Housing: Don't believe the conventional wisdom

by Gerri Willis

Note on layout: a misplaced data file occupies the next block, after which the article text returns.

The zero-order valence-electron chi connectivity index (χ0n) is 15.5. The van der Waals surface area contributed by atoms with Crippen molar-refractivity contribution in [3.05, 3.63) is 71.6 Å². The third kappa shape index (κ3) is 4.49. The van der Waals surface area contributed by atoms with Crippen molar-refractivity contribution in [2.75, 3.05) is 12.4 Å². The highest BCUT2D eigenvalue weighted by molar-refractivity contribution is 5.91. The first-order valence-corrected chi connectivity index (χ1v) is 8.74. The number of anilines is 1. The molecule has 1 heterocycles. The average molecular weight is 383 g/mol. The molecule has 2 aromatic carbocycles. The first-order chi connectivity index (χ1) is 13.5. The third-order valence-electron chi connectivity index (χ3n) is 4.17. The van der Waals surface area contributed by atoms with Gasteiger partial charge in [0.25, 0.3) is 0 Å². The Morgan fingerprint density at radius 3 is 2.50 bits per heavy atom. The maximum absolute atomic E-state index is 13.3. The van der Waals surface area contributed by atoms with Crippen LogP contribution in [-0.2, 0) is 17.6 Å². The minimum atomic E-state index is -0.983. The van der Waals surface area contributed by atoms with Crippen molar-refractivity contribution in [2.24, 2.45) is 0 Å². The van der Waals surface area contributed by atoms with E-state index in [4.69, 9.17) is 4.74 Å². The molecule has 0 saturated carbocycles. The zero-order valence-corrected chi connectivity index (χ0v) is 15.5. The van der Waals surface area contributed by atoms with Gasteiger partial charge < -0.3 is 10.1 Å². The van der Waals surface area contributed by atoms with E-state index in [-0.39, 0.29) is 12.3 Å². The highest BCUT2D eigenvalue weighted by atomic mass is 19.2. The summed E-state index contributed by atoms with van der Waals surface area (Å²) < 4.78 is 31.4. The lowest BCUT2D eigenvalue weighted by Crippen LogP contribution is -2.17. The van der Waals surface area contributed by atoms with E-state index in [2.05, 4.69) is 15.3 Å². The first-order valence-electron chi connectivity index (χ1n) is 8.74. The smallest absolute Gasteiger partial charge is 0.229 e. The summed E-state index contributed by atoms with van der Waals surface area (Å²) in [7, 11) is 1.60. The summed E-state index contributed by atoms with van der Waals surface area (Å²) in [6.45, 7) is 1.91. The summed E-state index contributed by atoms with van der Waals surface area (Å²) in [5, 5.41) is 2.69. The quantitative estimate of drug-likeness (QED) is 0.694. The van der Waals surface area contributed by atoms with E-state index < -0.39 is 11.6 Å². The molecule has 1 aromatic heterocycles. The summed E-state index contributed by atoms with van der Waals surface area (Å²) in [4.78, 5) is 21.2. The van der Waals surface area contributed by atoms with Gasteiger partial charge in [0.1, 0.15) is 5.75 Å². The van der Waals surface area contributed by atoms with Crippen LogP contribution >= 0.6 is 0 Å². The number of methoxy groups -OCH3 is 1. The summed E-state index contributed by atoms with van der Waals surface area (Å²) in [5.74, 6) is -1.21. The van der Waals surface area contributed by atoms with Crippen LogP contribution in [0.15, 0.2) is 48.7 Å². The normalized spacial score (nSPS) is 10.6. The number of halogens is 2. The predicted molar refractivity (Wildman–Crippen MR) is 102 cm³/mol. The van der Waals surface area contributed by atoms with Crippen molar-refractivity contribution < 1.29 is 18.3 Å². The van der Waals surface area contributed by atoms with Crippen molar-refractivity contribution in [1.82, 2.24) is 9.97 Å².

A growing number of us don't believe in the housing market anymore. And, it's not hard to understand why. Even after prices have fallen, many of us still can't afford a home. Others don't trust the market because of the crash in prices. As a result, we're grooming a generation of renters - people who simply don't believe the market will ever recover enough to make investing worthwhile. I disagree and I think that that kind of thinking is dangerous. That's because owning a home is essential to building wealth long term - the federal government gives one of its choicest tax writeoffs - the mortgage deduction -- to homeowners. What's more, the Federal Reserve has found that the largest store of cash for retirees isn't a 401(k) or a pension or savings - it's the value they've built up in their home. Look, clearly, confidence in the housing market is at an all-time low. Housing values have plummeted. But housing is just the latest in a series of economic bubbles that have popped - like tech stocks did more than a decade ago. I don't know if you've noticed - but tech stocks are back. LinkedIn, a dotcom that went public last week, is the hottest initial stock offering since 2006. Recently its shares traded at 22 times revenues, while rivals traded at just 9 times sales. And, in a similar, if not identical way, housing will come back too. The value of investments moves in cycles. To be sure, some of these cycles have experienced higher highs and lower lows than those in the past, but housing will come back and when it does, you'll want to own a home. Conventional wisdom is no basis for complex financial decisions - in fact, it's more likely to destroy your wealth than expand it.